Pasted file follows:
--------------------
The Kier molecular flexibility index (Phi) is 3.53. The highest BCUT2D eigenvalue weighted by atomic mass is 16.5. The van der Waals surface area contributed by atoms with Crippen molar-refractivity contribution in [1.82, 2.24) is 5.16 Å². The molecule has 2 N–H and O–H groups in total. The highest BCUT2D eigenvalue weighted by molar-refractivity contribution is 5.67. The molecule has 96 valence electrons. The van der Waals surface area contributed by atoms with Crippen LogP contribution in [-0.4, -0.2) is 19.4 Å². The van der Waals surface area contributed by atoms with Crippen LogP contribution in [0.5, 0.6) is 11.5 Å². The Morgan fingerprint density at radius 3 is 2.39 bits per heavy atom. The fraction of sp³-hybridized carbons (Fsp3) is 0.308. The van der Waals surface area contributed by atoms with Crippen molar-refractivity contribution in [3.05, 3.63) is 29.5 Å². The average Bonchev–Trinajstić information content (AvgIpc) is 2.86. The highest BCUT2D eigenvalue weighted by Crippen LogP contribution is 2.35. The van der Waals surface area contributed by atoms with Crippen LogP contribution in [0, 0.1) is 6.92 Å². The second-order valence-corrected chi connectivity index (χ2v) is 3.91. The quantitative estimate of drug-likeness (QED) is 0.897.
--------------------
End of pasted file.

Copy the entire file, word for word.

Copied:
The Kier molecular flexibility index (Phi) is 3.53. The highest BCUT2D eigenvalue weighted by atomic mass is 16.5. The van der Waals surface area contributed by atoms with Crippen molar-refractivity contribution in [1.82, 2.24) is 5.16 Å². The molecule has 2 N–H and O–H groups in total. The highest BCUT2D eigenvalue weighted by molar-refractivity contribution is 5.67. The molecule has 96 valence electrons. The van der Waals surface area contributed by atoms with Crippen LogP contribution in [-0.4, -0.2) is 19.4 Å². The van der Waals surface area contributed by atoms with Crippen LogP contribution in [0.5, 0.6) is 11.5 Å². The Morgan fingerprint density at radius 3 is 2.39 bits per heavy atom. The fraction of sp³-hybridized carbons (Fsp3) is 0.308. The van der Waals surface area contributed by atoms with Crippen molar-refractivity contribution in [3.05, 3.63) is 29.5 Å². The average Bonchev–Trinajstić information content (AvgIpc) is 2.86. The highest BCUT2D eigenvalue weighted by Crippen LogP contribution is 2.35. The van der Waals surface area contributed by atoms with Crippen LogP contribution in [0, 0.1) is 6.92 Å². The second-order valence-corrected chi connectivity index (χ2v) is 3.91. The quantitative estimate of drug-likeness (QED) is 0.897.